NSE decries lack of practical knowledge for students in engineering curriculum

President of the Nigerian Society of Engineers, Engr. Otis Anyaeji, (right), wife of the Deputy Governor of Delta State, Her Excellency, Engr. Ebierin Otuaro, FNSE and Chairman Board of Fellows/College of Fellows, Engr. Chris Okoye shortly after the Society’s Fellowship Conferment in Abuja

The huge parity between what engineering students are taught in school and what actually obtains in the industry has become a source of concern for the Nigerian Society of Engineers (NSE). This issue was brought to the fore at the 2017 first special dinner for the conferment of Fellows on engineers this week in Abuja.

Speaking during the event, which took place at the Banquet Hall of the NAF Conference Centre and Suites in Kado District, the Chairman, Board of Fellows/College of Fellows of the NSE, Engr. Chris Okoye said, “today we want to bring to the front burner, the need to empower Engineering teachers in Nigeria especially as regards bridging the gap between what they teach and industry practice. This is based on the proven fact that there is a serious disconnect between what the students learn in our universities and what is needed in the industry.”

He informed that in a study conducted by NUC in 2004 on Labour Market Expectations of Nigerian Graduates, it was discovered that university education in Nigeria does not adequately prepare graduates for work, which manifests in the number of deficiencies the graduates exhibit in the work place.

Okoye noted that the situation has deteriorated since 2004 based on the testimonies of some employers with whom he had interacted recently. “Therefore, we believe that to bridge this gap between what is taught in our Engineering Faculties and industry practice, we should first start by bridging the gap between the academia, that carry the message, and the industry. In this regard, we propose a development and implementation of a framework for continuous professional development programme for engineering teachers, which will involve one-year industry practice every five years. The NSE, especially the Fellows, should take a lead and develop this framework,” he said.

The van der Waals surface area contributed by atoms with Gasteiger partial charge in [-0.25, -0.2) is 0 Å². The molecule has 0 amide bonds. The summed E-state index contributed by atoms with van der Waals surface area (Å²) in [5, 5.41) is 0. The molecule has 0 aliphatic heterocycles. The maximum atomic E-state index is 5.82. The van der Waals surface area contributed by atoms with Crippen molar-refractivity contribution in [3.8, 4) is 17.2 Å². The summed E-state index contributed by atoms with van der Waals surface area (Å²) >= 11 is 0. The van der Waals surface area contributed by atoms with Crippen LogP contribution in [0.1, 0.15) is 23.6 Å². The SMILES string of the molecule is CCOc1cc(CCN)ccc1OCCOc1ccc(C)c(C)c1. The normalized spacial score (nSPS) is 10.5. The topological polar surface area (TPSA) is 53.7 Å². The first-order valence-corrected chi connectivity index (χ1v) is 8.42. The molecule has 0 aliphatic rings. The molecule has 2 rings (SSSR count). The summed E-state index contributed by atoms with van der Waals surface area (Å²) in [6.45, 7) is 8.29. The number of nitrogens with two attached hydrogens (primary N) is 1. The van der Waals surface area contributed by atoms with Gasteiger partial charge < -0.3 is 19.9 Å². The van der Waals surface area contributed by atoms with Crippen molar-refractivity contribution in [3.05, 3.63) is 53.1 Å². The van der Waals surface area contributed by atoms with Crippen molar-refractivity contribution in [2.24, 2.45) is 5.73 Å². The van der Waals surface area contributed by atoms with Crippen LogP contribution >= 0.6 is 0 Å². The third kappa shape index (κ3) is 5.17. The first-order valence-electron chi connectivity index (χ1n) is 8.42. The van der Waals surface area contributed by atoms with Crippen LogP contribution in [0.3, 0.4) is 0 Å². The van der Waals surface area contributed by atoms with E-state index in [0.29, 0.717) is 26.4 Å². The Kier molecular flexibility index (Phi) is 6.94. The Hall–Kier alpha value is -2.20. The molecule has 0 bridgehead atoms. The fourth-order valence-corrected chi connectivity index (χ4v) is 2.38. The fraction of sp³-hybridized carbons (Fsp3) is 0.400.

Meanwhile, 30 engineers were confirmed Fellows of the Nigerian Society of Engineers at the event. Speaking on their conferment, president of the NSE, Engr. Otis Anyaeji, told the fellows, “I wish to rekindle here that the expectations of NSE and the larger society from our honourable conferees are high, with regards to strict adherence to professional codes, standards and ethics. The NSE, therefore, reserves the right to revoke and withdraw the Fellowship certificate of any member enmeshed in breaches brought to the notice of the Society.”



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